To get more practical, it is difficult to know where to start – we know that. In fact, many companies we work with struggle with getting started because they don’t know what they are not doing and where they need to improve. As I mentioned, we have a framework that looks at the main component of a functioning CXM capability and helps companies assess themselves to identify the maturity of their different components. From there, it is easier to determine what weaknesses to improve and what areas of strength to build on.

I find it quite helpful to see this as a continuous improvement process. Rome wasn’t built in a day and amazing experiences are not conjured up quickly. It takes time and effort. On top of that, customers’ expectations are constantly evolving. In the age of Amazon and Apple, people (and yes, customers are always people) are expecting a similar level of customer experience in every part of their lives. In the same way, the pharmaceutical industry’s customers’ expectations have evolved, while the industry has stood still.

Therefore, it is important to take a structured approach, build your CXM ‘maturity’ over time and continuously improve the experiences.

Benefits of CXM

Across all industries, companies that focus on customer experience and get good at it see substantial returns. They outperform their competition in revenue growth, profit, customer loyalty, employee satisfaction – you name it. In fact, I believe companies should be asking themselves ‘what is the risk if we do not start thinking about the experience of our customers?’.

For example, one company has started to look at CXM and in one meeting they explained that they have never had to do anything about this before. They have had an amazing drug which has completely outperformed other treatment options for several years. They didn’t have to do anything, the drug sold itself. However, today it looks different: the competition has caught up, new drugs in the pipeline don’t have the same differentiation and so on. Our question to them was ‘what will you do now? How will you be relevant to your customers? Why should a customer choose you now?’.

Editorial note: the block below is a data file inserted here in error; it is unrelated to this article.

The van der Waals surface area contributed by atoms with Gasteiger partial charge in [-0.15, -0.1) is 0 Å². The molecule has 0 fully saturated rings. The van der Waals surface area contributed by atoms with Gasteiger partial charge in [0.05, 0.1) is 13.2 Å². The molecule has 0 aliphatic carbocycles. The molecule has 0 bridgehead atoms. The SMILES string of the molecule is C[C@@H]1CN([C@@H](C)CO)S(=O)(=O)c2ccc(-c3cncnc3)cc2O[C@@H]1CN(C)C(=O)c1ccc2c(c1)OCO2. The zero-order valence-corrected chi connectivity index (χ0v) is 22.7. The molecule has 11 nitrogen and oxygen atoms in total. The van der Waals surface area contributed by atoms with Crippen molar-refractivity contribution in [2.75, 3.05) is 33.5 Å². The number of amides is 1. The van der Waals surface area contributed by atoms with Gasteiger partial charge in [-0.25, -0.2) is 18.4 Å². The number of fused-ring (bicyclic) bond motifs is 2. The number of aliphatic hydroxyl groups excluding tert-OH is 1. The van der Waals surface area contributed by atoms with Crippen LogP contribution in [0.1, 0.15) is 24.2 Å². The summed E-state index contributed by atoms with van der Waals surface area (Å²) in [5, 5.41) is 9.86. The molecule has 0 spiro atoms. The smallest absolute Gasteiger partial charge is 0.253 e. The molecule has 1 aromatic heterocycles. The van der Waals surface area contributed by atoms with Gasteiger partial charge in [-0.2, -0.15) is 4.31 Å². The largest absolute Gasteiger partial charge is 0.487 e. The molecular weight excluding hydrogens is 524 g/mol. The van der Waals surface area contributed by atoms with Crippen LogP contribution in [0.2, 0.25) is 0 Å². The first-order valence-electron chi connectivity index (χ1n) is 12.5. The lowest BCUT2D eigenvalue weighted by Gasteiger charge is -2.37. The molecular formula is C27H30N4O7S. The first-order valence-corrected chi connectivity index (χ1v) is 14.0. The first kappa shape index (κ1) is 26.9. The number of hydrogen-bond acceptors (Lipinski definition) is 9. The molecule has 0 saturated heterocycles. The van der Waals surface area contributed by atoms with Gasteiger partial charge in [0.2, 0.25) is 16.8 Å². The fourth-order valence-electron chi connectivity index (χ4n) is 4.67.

Change management

In order to implement these changes, support and recognition amongst senior leaders is a priority and a crucial starting point. Then it comes down to fairly standard steps of change management:

  • Define the burning platform and case for change
  • Set the vision (which in our CXM framework is a lot about strategy and purpose)
  • Get the right people on board (it’s often a broader stakeholder group than you think)
  • Build the capabilities, create the governance, align incentives etc
  • Show the quick wins.

The proof of the pudding is in the eating, of course. The methodology at a high level might be quite standard, but every organisation is different and what is actually needed might be quite different.

Communicating with customers

There is no need to find new ways to communicate the same old thing. Start with your customers, figure out what value is to them, then think about what you can do to provide that value. Then, and only then, start thinking about the channels through which you will provide the value.

 

Magnus Franzen is a Management Consultant at PEN CX.

Go to www.pencx.com